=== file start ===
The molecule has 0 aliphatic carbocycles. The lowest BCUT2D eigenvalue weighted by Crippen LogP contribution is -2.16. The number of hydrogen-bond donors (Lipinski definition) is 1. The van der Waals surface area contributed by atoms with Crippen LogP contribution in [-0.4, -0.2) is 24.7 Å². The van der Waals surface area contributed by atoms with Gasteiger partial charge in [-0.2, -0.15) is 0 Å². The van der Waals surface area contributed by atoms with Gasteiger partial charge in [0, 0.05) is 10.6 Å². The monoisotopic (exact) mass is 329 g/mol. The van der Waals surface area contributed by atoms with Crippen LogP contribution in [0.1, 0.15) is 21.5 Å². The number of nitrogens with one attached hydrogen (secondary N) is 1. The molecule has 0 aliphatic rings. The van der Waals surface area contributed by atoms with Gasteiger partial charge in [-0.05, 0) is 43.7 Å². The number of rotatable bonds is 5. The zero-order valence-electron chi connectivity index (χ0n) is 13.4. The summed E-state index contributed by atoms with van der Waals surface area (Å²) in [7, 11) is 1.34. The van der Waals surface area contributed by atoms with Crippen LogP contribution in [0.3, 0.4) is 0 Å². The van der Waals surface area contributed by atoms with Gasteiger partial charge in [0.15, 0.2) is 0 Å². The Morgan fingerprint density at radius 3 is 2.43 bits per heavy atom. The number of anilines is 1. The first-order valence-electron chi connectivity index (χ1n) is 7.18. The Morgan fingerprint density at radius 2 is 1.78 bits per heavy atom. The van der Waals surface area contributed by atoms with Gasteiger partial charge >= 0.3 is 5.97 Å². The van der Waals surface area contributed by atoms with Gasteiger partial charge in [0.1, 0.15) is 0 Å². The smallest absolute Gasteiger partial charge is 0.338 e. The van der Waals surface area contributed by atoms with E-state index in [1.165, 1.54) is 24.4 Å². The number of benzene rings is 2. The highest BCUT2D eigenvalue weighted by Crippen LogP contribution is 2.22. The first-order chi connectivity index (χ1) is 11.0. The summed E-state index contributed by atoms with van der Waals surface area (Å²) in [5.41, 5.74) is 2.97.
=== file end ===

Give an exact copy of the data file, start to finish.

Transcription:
The molecule has 0 aliphatic carbocycles. The lowest BCUT2D eigenvalue weighted by Crippen LogP contribution is -2.16. The number of hydrogen-bond donors (Lipinski definition) is 1. The van der Waals surface area contributed by atoms with Crippen LogP contribution in [-0.4, -0.2) is 24.7 Å². The van der Waals surface area contributed by atoms with Gasteiger partial charge in [-0.2, -0.15) is 0 Å². The van der Waals surface area contributed by atoms with Gasteiger partial charge in [0, 0.05) is 10.6 Å². The monoisotopic (exact) mass is 329 g/mol. The van der Waals surface area contributed by atoms with Crippen LogP contribution in [0.1, 0.15) is 21.5 Å². The number of nitrogens with one attached hydrogen (secondary N) is 1. The molecule has 0 aliphatic rings. The van der Waals surface area contributed by atoms with Gasteiger partial charge in [-0.05, 0) is 43.7 Å². The number of rotatable bonds is 5. The zero-order valence-electron chi connectivity index (χ0n) is 13.4. The summed E-state index contributed by atoms with van der Waals surface area (Å²) in [7, 11) is 1.34. The van der Waals surface area contributed by atoms with Crippen LogP contribution in [0.3, 0.4) is 0 Å². The van der Waals surface area contributed by atoms with Gasteiger partial charge in [0.15, 0.2) is 0 Å². The Morgan fingerprint density at radius 3 is 2.43 bits per heavy atom. The number of anilines is 1. The first-order valence-electron chi connectivity index (χ1n) is 7.18. The Morgan fingerprint density at radius 2 is 1.78 bits per heavy atom. The van der Waals surface area contributed by atoms with Gasteiger partial charge >= 0.3 is 5.97 Å². The van der Waals surface area contributed by atoms with Gasteiger partial charge in [0.1, 0.15) is 0 Å². The smallest absolute Gasteiger partial charge is 0.338 e. The van der Waals surface area contributed by atoms with E-state index in [1.165, 1.54) is 24.4 Å². The number of benzene rings is 2. The highest BCUT2D eigenvalue weighted by Crippen LogP contribution is 2.22. The first-order chi connectivity index (χ1) is 11.0. The summed E-state index contributed by atoms with van der Waals surface area (Å²) in [5.41, 5.74) is 2.97.